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DavidS
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Re: RISC OS C Development Tutorial Series

Mon Oct 31, 2016 12:34 am

@yobson:

As I am already downloading the videos, I could talk to David Feugey for you (the DFeugey that responded earlier in this thread), and see if he would be willing to host the videos for download (to benefit RISC OS users). I already have a sub-domain of his server, though my site is so slow moving it is unlikely to draw any attention (and I am doing a complete rewrite of my site at this time).

Also would you mind if I convert the videos from MP4 into standard MPG at a slightly lower resolution (MPG to easy playing, and lower res to reduce the file size).

One modification you may wish to consider is to record future videos with the RISC OS monitor resolution set to something like 1024x768 or 800x600 so that it is easier to read the monitor from the recorded video.

It would help if you also talk to him, as you are the original author of these tutorials.

I think you are doing a great job with your video tutorials, though for me a bit dry (as I already know C and RISC OS). I do believe they would be quite engaging for someone new to C and programming for RISC OS.

There are a number of open statements in your videos, that I wish I could help you with, though I seem to forget what you say you do not know before I have a chance to form a response. I may have to watch them over and take notes, maybe, then I could possibly answer a few of the questions you have about the function of portions of the RISC OS API.

At the moment I just rebooted into Linux so I can download your latest videos, will be going back to RISC OS as soon as the downloads are done.
ARM BASIC: For the love of Simplicity, Fast Interpreted BASIC, and Assembly Language.
Always KISS Keep It Simple Silly.

SEDev
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Re: RISC OS C Development Tutorial Series

Mon Oct 31, 2016 12:38 am

A really nice set of tutorials, I enjoyed watching them. Keep 'm coming!

I do have a few pointers (pun intended) to make life even easier.

Get yourself a copy of the LineEditor module so that you can use command recall. Much easier than retyping the last command each time (or maybe that's just me being more lazy :-).

Using an Obey file on the Pinboard is a definite improvement but it would be even better to tie it the Run icon on StrongED's toolbar. Then you can simple click on the Run icon to start a compile, it could even save the text first.

To create an Obey file it's best to use the Obey mode. The route BaseMode -> Obey is no longer available in the version that is currently in development.

Another great help is throwback, especially when you have multiple source files, as it allows you to quickly jump to the file + line where an error occurred. Perhaps a topic for a future tutorial?

BTW StrongED is pronounced strong-ed not strong-e-d.

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DavidS
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Re: RISC OS C Development Tutorial Series

Mon Oct 31, 2016 7:59 am

Just watching video 6:

If you add the line:

Code: Select all

Dir <Obey$Dir>
to the beginning of your obey file to build the program (you named the obey 'make'), then it will set the directory for you. And you will be able to double click on the obey file to build, no more star commands manually entered, and no more need to manually set the directory.
ARM BASIC: For the love of Simplicity, Fast Interpreted BASIC, and Assembly Language.
Always KISS Keep It Simple Silly.

yobson
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Re: RISC OS C Development Tutorial Series

Mon Oct 31, 2016 8:55 am

DavidS wrote:Just watching video 6:

If you add the line:

Code: Select all

Dir <Obey$Dir>
to the beginning of your obey file to build the program (you named the obey 'make'), then it will set the directory for you. And you will be able to double click on the obey file to build, no more star commands manually entered, and no more need to manually set the directory.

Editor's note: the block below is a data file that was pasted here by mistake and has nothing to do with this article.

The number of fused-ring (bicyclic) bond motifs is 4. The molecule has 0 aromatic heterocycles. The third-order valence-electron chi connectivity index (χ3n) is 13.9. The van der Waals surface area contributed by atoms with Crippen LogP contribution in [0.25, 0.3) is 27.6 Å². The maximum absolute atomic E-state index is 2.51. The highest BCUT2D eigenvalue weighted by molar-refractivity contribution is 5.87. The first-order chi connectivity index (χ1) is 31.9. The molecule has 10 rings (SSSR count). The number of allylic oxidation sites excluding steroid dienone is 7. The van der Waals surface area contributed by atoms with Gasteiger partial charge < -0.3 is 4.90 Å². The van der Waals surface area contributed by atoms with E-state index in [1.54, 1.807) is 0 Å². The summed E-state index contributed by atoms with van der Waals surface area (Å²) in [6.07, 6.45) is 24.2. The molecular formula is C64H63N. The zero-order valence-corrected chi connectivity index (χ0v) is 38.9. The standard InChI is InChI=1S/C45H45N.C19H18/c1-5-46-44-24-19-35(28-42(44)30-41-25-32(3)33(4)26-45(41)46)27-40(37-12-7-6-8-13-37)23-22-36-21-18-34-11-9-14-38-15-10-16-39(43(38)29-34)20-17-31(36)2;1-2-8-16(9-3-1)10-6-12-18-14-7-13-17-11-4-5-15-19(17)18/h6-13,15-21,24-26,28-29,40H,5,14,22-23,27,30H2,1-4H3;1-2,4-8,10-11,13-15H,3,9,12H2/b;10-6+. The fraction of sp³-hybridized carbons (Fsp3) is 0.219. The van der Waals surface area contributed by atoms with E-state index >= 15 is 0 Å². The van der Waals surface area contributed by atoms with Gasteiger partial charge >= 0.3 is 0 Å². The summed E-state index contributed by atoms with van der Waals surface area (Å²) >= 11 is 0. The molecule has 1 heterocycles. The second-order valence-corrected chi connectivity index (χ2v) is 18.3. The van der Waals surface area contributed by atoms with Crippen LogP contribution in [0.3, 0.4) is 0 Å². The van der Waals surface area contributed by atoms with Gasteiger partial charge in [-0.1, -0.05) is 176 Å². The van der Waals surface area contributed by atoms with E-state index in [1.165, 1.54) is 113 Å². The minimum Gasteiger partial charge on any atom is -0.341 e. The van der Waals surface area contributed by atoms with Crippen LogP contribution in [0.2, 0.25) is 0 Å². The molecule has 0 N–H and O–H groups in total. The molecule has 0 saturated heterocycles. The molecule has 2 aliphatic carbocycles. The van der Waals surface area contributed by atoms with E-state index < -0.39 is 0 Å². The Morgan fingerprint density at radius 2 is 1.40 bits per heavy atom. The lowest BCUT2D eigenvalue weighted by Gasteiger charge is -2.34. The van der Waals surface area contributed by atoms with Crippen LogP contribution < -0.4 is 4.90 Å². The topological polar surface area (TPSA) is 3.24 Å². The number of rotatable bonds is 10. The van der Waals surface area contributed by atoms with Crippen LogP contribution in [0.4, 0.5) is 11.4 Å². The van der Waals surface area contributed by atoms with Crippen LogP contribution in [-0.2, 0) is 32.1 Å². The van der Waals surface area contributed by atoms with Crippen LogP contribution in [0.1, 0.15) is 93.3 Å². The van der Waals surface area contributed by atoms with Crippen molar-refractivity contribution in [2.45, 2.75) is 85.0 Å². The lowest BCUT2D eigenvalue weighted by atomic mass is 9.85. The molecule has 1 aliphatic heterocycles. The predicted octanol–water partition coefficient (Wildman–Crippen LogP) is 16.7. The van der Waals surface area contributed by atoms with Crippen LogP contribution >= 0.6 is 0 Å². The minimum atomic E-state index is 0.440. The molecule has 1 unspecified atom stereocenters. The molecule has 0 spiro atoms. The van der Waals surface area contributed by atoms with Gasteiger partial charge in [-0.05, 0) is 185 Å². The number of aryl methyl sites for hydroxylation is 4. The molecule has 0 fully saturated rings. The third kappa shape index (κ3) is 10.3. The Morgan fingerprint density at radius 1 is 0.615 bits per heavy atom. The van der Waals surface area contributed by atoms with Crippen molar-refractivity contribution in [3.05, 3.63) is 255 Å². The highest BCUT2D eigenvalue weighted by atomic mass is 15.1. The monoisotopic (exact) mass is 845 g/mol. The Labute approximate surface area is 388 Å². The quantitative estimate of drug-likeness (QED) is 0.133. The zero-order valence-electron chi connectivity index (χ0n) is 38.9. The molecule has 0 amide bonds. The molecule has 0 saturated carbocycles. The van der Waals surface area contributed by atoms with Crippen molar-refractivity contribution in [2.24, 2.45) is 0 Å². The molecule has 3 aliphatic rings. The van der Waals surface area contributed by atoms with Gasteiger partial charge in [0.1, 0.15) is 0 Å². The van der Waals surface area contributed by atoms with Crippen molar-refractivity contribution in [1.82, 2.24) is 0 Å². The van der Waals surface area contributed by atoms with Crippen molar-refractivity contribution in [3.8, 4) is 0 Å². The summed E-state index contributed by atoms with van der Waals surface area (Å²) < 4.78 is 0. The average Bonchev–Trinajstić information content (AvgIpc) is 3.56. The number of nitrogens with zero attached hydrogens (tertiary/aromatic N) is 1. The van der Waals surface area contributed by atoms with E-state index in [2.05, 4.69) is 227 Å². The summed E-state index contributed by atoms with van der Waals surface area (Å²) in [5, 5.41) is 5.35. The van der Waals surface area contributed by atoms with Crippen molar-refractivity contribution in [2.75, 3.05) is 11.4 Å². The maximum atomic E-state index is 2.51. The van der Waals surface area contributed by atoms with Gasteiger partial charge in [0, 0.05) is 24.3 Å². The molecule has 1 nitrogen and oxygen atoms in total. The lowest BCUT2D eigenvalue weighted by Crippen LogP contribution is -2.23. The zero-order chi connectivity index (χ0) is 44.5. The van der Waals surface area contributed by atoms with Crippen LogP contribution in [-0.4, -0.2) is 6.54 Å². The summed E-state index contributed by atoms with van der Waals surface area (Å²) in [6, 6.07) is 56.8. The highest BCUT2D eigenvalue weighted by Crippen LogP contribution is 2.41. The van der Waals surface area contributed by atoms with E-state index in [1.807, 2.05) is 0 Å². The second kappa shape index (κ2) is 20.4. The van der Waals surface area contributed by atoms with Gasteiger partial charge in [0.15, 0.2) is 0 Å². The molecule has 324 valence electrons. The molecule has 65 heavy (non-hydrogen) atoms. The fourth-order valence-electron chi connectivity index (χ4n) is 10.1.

I do see your point. But I changed it so there could be one shortcut and then the terminal with enough memory allocated for GCC could be used for any project in any folder with the set directory command.

**EDIT**
I didn't explain myself well!
The idea is that I'm doing things very verbosely for the purposes of the tutorial. You are right of course! I think you all know RISC OS better than I and especially better than the target audience. These videos are to get people from all computer backgrounds hooked on RISC OS development cause that's what RISC OS deserves!

Out of interest guys, can you tell me how you all got into RISC OS? I am too young to remember it and it was the national computing museum near Cambridge, UK that introduced me (incredible place). If I know why you love it, I may be able to emphasise the bits that attracted you to it in the next tutorials :)

James

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Re: RISC OS C Development Tutorial Series

Mon Oct 31, 2016 4:54 pm

DavidS wrote:@yobson:

As I am already downloading the videos, I could talk to David Feugey for you (the DFeugey that responded earlier in this thread), and see if he would be willing to host the videos for download (to benefit RISC OS users). I already have a sub-domain of his server, though my site is so slow moving it is unlikely to draw any attention (and I am doing a complete rewrite of my site at this time).

Also would you mind if I convert the videos from MP4 into standard MPG at a slightly lower resolution (MPG to easy playing, and lower res to reduce the file size).

One modification you may wish to consider is to record future videos with the RISC OS monitor resolution set to something like 1024x768 or 800x600 so that it is easier to read the monitor from the recorded video.

It would help if you also talk to him, as you are the original author of these tutorials.

I think you are doing a great job with your video tutorials, though for me a bit dry (as I already know C and RISC OS). I do believe they would be quite engaging for someone new to C and programming for RISC OS.

There are a number of open statements in your videos, that I wish I could help you with, though I seem to forget what you say you do not know before I have a chance to form a response. I may have to watch them over and take notes, maybe, then I could possibly answer a few of the questions you have about the function of portions of the RISC OS API.